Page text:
The UN and other humanitarian organizations have dispatched medical supplies to treat 10,000 people due to the heavy rains that have affected some 300,000 people.
The UN has supplied oral rehydration salts, malaria medicines, health technical personnel, and vehicles. The UN Refugee Agency also provided space for 7,000 people displaced in a transit centre and the UN in Uganda has also requested funding from the Central Emergency Response Fund to support the Government-led efforts.
At least 38 people have been reportedly killed, and 65,000 have been displaced since September.
The UN Migration Agency, IOM, today said there has been a sharp decline in the number of migrants dying while attempting to cross international borders. 
Migrant fatalities reached 3,170 by mid-December, compared to just over 4,800 this time last year, representing a 34 per cent fall.
Despite this, IOM said this year was still a stark one for migrants and for refugees. The death rate among migrants departing Libya’s shores increased as smugglers put them at ever great risk, the outflow of people from Venezuela has left millions of people in severe hardship, and more than 200,000 migrants remain in reception centres in Europe.
The UN team and its partners in Lesotho launched today a $34 million Flash Appeal to help more than 260,000 people who are facing food insecurity due to a severe drought in Lesotho.
The Government declared a national disaster on October 30th, and the new Flash Appeal will support the Government’s Drought Response and Resilience Plan.
The UN estimates that, at the peak of the lean season, between January and March, an estimated 71,000 people will be one step away from famine.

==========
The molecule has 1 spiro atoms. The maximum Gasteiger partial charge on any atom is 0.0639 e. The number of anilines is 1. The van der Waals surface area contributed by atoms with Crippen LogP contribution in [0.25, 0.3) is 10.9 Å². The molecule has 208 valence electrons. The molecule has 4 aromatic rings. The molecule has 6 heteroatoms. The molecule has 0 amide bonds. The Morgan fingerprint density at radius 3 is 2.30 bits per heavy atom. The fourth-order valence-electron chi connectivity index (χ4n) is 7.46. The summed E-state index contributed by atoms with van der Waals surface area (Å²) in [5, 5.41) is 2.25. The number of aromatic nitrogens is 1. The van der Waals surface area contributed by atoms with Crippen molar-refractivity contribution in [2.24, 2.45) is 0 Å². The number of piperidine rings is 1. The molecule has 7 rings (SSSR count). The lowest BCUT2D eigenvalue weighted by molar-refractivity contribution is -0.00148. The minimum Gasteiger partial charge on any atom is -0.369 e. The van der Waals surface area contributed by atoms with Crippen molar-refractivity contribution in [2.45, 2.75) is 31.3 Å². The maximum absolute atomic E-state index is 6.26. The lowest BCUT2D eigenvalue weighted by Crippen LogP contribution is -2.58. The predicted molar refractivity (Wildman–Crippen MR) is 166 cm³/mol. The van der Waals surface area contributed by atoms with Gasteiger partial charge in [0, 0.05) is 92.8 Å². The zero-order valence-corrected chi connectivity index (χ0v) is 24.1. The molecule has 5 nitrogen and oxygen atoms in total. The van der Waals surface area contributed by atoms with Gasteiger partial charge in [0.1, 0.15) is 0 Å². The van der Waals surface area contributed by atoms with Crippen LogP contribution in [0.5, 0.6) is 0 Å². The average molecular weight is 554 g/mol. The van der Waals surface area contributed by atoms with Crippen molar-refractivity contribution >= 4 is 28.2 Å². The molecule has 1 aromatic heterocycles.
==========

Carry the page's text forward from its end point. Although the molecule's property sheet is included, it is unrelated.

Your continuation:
The Demcratic Republic of the Congo continues to face an acute and multifaceted humanitarian crisis which will require, in the months to come, substantial funding and reinforced coordination.
With more than five million displaced people to date, the DRC is the African country most affected by internal displacement, mainly due to violence. The country is also home to some 517,000 refugees from neighboring countries.
According to the Office for the Coordination of Humanitarian Affairs, in 2019, almost 16 million people face severe acute food insecurity. Epidemics have also affected the lives of millions of Congolese.
Despite shortage of funding this year, the UN and humanitarian partners reached over four million people with food aid; and over 2.5 million people with health care. The UN also distributed more than $20 million in cash assistance.
In 2020, the UN will have to redouble its efforts to respond to the needs and it is asking for $1.8 billion to assist some 8.1 million people.
Today is International Human Solidarity Day.
This observance aims to celebrate unity in diversity, to remind governments to respect their commitments to international agreements and to encourage debate on the ways to promote solidarity for the achievement of the Sustainable Development Goals.
Tajikistan has become the 145th Member State to pay its budget dues in full.